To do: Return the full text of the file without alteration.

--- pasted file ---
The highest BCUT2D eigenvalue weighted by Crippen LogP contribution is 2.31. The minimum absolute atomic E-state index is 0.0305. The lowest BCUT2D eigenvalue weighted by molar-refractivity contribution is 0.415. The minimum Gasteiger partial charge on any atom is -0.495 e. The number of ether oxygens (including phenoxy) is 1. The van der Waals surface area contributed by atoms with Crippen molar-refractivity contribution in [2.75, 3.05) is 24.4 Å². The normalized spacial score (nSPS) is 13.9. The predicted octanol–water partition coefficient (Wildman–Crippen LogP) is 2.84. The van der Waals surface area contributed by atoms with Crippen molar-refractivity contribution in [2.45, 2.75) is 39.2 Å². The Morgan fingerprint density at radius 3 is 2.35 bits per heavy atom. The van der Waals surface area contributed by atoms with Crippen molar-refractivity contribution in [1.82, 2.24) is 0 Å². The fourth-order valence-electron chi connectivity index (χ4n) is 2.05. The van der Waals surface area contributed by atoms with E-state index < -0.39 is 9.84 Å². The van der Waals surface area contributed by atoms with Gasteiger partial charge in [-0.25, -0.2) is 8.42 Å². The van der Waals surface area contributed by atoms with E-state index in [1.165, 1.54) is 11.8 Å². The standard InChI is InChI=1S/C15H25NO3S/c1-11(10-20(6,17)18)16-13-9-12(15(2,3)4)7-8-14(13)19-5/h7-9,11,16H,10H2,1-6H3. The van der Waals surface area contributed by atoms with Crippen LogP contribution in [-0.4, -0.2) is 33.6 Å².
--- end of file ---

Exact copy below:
The highest BCUT2D eigenvalue weighted by Crippen LogP contribution is 2.31. The minimum absolute atomic E-state index is 0.0305. The lowest BCUT2D eigenvalue weighted by molar-refractivity contribution is 0.415. The minimum Gasteiger partial charge on any atom is -0.495 e. The number of ether oxygens (including phenoxy) is 1. The van der Waals surface area contributed by atoms with Crippen molar-refractivity contribution in [2.75, 3.05) is 24.4 Å². The normalized spacial score (nSPS) is 13.9. The predicted octanol–water partition coefficient (Wildman–Crippen LogP) is 2.84. The van der Waals surface area contributed by atoms with Crippen molar-refractivity contribution in [2.45, 2.75) is 39.2 Å². The Morgan fingerprint density at radius 3 is 2.35 bits per heavy atom. The van der Waals surface area contributed by atoms with Crippen molar-refractivity contribution in [1.82, 2.24) is 0 Å². The fourth-order valence-electron chi connectivity index (χ4n) is 2.05. The van der Waals surface area contributed by atoms with E-state index < -0.39 is 9.84 Å². The van der Waals surface area contributed by atoms with Gasteiger partial charge in [-0.25, -0.2) is 8.42 Å². The van der Waals surface area contributed by atoms with E-state index in [1.165, 1.54) is 11.8 Å². The standard InChI is InChI=1S/C15H25NO3S/c1-11(10-20(6,17)18)16-13-9-12(15(2,3)4)7-8-14(13)19-5/h7-9,11,16H,10H2,1-6H3. The van der Waals surface area contributed by atoms with Crippen LogP contribution in [-0.4, -0.2) is 33.6 Å².